DIARY OF NEBU TATSUGURI, M.G.
Medical Officer, North Pacific, Defense Field Hospital
Attu Island

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(NOTE: This diary was taken from the body of its writer, a Japanese Medical Officer, after he was killed in the battle of Attu, Aleutian Island, May 29, 1943)

PERSONAL HISTORY

March 16, 1919 - Graduated from Xerjie Middle School - Prefecture of Hira Shema.

Mar 1, 1923 - Graduated from Frazier English Academy.

September 15, 1926 to May 11, 1932 - Medical Dept, Pacific Union College, Agwin, California.

September 1933 to June 1937 - College of Medical Evangelist.

September 8, 1938 - Received California Medical License.

January 10, 1941 - Inducted into 1st Replacement, Imperial Guard Infantry.

January 13, 1941 - Joined 1st Imperial Guard Infantry.

May 1, 1941 - Ordered as Officer Candidate - Promoted to Pfc.

July 1, 1941 - Promoted to Superior Private.

July 20, 1941 - Ordered to Officer Candidate.

August 1, 1941 - Promoted to Corporal.

September, 1941 - Entered Array Medical School.

October 24, 1941 - Graduated.

October 30, 1941 - Promoted to Sgt Major - Ordered as Probationary Officer.

Dec 1, 1941 - Became Acting Officer.

(NOTES: These are captured enemy documents translated by the office of G2, Massacre Valley, Attu Island, June 1, 1943. This is an extraction covering the battle until the decease of the writer)

Northern 5216 Detachment
North Sea Defense Field Hospital, Attu.
Diary of Nebu Tatsuguri

May 12, 1943 Carrier-based plane flew over - Fired at it. There is a low fog and the summit is clear. Evacuated to the summit. Air raids carried out frequently. Heard land noise - it is Naval fire. Prepared battle equipment.

May 13, 1943 The U. S. forces landed at Shiba Dai & Massacre Bay. The enemy has advanced to the bottom of Misuna Yoma from Shiba Dai. Have engaged them. On the other hand is Massacre Bay, defended by only one platoon but on the unexpected attack the AA gun (machine cannon) was destroyed and we have withdrawn. At night we captured 10 rifles. There is tremenduous mountain gunfire. Approximately 15 patients came into the field hospital, which is situated near the Area Engineer Unit.

May 14, 1943 Our two submarines from Kiska assisting us have greatly damaged two enemy ships. 1st Lt Suhuki died by shots from rifle. Continuous flow of wounded into Field Hospital. In the evening U. S. forces used gas, but no damage was done on account of strong winds. Took refuge in the trench in the daytime and took care of patients during bombardment. Enemy strength must be a division. Our desperate defense is holding well.

May 15, 1943 Continuous flow of patients into the field hospital caused by the field bombardment of enemy land and air forces, also naval. The enemy has great numbers of Negros and Indians. The Western defense has withdrawn to near Shitagati Dai. In raid, I was ordered to the west arm, but it was called off. I just laid down from fatigue. In the barracks facial expressions of men is tense (those back from West Army Defense) They all went back to the firing line soon.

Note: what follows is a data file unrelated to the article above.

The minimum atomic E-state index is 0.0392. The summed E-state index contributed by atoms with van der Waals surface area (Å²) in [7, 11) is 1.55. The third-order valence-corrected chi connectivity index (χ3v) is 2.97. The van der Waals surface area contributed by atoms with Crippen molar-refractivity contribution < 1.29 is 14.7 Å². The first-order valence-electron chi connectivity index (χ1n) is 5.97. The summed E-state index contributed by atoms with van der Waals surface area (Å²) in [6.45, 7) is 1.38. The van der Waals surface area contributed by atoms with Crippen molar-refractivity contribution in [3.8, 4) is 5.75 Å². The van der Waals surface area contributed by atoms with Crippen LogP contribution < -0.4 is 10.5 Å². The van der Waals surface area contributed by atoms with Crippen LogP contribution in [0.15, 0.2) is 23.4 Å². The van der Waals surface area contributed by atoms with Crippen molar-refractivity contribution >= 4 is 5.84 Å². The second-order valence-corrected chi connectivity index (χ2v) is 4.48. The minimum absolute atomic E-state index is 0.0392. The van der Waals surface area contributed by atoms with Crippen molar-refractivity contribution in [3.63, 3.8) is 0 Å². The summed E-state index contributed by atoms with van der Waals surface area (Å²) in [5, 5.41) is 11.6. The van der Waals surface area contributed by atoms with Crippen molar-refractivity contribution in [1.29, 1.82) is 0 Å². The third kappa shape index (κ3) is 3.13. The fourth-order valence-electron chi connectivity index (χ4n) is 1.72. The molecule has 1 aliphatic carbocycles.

May 16, 1943 If Shitagati is taken by the enemy the fate of East arm is decided. So I burned documents and prepared to destroy patients. At last moment, there is an order from Headquarters of Sector Unit to proceed to Chichagof Harbor by way of Uanose. At 0100 in the morning patients from the Ind. Def. Inf. was lost so accompanied the patients. There was an air raid on so I took refuge in former Hospital Cave. The guns of a Lockheed spit fire as it flew by the cave.

May l7, 1943 At night about 1800, under cover of darkness, I left the cave. The stretcher went over muddy roads and steep hills of no man's land. No matter how far we went, we did not get over to the pass. Was rather irritated by the fog and thoughts of getting lost. Sat down after every 20 or 30 steps. Would sleep, dream, wake up and go on. The same thing over and over. The patient on the litter doesn't move. He is frostbitten. After all this effort, met the section commander, Col. Jamsaki. The Pass is a straight line without any width and a steep line going down to Chichagof Harbor. Sitting on the buttock and lifting the feet, I like very smoothly and change direction with the sword. Slid down in about 20 minutes. After that arrived at Chichagof. The time expended was 9 hours for this, without leaving any patients. Opened a new field hospital. Walking is now difficult from left knee rheumatism which occurred in the Pass. The results of our Navy and Special Underwater Craft in the vicinity of Chichagof Harbor since the 14th - sunk 1 Battleship, 37 Destroyers and Transports of air power troops and 60 other transports. The first favorable report since the battle of Eastern Arm. Reserves came back. Off shore at Shiba Dai 5 Destroyers are guarding one transport.

May 18, 1943 The Venegawa Detachment abandoned East & West Arms and withdrew to Uanose. About 60 wounded came into the hospital. I had to take care of them myself all through the night. Everybody made combat preparations and waited. Had 2 grenades ready. Lt Omura left for the front lines and Hokuken Vama said farewell. At night a patient came who had engaged friendly troops by mistake and had received a wound on the wrist. The countersign is Ishikoke.